Here, on June 10th, 1944, 642 villagers were killed by Waffen SS troops. 205 children died in the attack. I think the worst bit for me is the fact that the Nazi officers rounded up the men, sending the women and children to the church, then shot the men. To have been a woman in the church on that day, to know what was inevitable, to have to wait for certain death, to be with your children. There can be nothing worse.






DSCF3331Incendiary devices were set off in the church, and when the women and children tried to escape, they were shot by machine gunners. You can trace the bullet holes in the church stone with your fingers.

In truth, it is a very peaceful place, and it reminded me more of ancient ruins, like those at Volubilis, than it did a town that had been home to such a massacre. Had it not been for the signs, you would have no idea what happened here on that day in June 1944.

Sometimes it’s hard to recall exactly why you should get involved in someone else’s battle. This is why.


6 thoughts on “Oradour-sur-Glane

  1. We couldn’t make ourselves go inside the church. It is a remarkable place and a remarkable memorial to the event. Very moving and atmospheric. I agree that everyone should go here once.

  2. i was born on nov 7, 1944. to this day i have trouble believing much of anything good about the germans. i’m american. we were told in school that most germans were good germans. i called bullshit on that and still do. ask the greeks or any country on the mediterranean. i say there were good germans, bad germans and worst germans. the bad and worst killed the good germans in ww2. after ww1and ww2 i cannot for the life of me understand why anyone would believe anything the germans say or do. peace. billy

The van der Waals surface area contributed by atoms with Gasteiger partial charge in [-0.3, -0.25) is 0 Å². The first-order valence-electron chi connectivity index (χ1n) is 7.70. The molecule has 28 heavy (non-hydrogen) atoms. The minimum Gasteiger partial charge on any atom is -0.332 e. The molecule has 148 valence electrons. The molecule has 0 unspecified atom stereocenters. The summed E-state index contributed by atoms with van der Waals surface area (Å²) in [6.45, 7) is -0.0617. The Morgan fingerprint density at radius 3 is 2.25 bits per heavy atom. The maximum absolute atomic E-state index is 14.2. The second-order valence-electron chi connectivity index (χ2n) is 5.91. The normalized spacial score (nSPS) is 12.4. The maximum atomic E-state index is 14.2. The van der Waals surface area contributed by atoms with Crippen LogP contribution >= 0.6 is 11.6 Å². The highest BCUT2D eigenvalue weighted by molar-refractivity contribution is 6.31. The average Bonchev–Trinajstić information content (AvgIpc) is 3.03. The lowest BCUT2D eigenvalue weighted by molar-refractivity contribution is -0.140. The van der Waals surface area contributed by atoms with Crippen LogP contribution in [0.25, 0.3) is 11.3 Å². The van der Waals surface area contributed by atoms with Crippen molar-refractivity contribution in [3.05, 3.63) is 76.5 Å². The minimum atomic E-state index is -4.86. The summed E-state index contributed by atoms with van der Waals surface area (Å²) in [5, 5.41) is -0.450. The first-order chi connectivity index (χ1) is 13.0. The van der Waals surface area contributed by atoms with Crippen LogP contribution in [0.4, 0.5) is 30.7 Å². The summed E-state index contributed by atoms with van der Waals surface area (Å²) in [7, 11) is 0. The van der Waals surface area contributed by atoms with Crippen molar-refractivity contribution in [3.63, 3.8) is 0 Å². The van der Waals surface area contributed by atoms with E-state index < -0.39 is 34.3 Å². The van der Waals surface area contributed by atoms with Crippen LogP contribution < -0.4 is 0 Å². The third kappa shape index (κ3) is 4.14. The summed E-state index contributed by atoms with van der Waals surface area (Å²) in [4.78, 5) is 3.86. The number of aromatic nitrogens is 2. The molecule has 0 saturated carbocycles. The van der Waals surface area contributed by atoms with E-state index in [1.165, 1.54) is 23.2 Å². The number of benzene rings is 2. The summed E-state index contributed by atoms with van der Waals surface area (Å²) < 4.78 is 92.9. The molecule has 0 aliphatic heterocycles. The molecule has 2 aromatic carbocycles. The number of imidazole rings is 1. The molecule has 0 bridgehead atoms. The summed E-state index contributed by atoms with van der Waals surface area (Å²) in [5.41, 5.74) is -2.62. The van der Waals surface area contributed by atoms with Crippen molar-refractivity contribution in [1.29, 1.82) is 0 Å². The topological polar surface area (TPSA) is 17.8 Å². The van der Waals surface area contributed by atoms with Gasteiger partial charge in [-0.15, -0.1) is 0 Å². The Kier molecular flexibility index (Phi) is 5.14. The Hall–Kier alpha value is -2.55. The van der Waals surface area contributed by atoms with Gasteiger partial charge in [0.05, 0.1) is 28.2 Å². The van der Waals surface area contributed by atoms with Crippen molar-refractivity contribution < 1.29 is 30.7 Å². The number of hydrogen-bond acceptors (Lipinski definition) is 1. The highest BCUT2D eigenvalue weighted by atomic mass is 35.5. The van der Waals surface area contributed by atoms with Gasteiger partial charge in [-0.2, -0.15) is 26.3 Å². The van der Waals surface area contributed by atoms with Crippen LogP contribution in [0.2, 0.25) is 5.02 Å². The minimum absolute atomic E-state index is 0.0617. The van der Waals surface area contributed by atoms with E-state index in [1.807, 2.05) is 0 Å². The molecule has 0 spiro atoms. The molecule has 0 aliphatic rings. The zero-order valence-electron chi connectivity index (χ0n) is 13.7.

1. I think that statement is true of all people. I don’t think there is a modern nation above reproach and the list of massacres all over the world is testament to that fact. It’s very sad. Only where society is strong do the ‘bad’ usually stay with social norms. There was a very public trial in the 60s where the people responsible for Oradour were held to account. Many of them were Alsatians, the region between France and Germany. Thus, it was in fact partially French-on-French violence. The ‘malgré nous’ or ‘in spite of ourselves’ were deemed to have been coerced, but that caused a lot of controversy around Limousin, the area surrounding Oradour. Who can say? No matter who you are or what you believe, it takes an awful lot of hatred and bigotry and anger to kill 400 women and children in a church. And the perpetrators were not just German. However, this could easily have been in Armenia or Kurdistan or Chechnya or even Vietnam. The anger and frustration leading to the desire to punish, to death and by torture, is the underlying factor behind all of these scenes. It should never be that anyone has the power to ‘punish’ the innocent. People are people, whatever else they may be.

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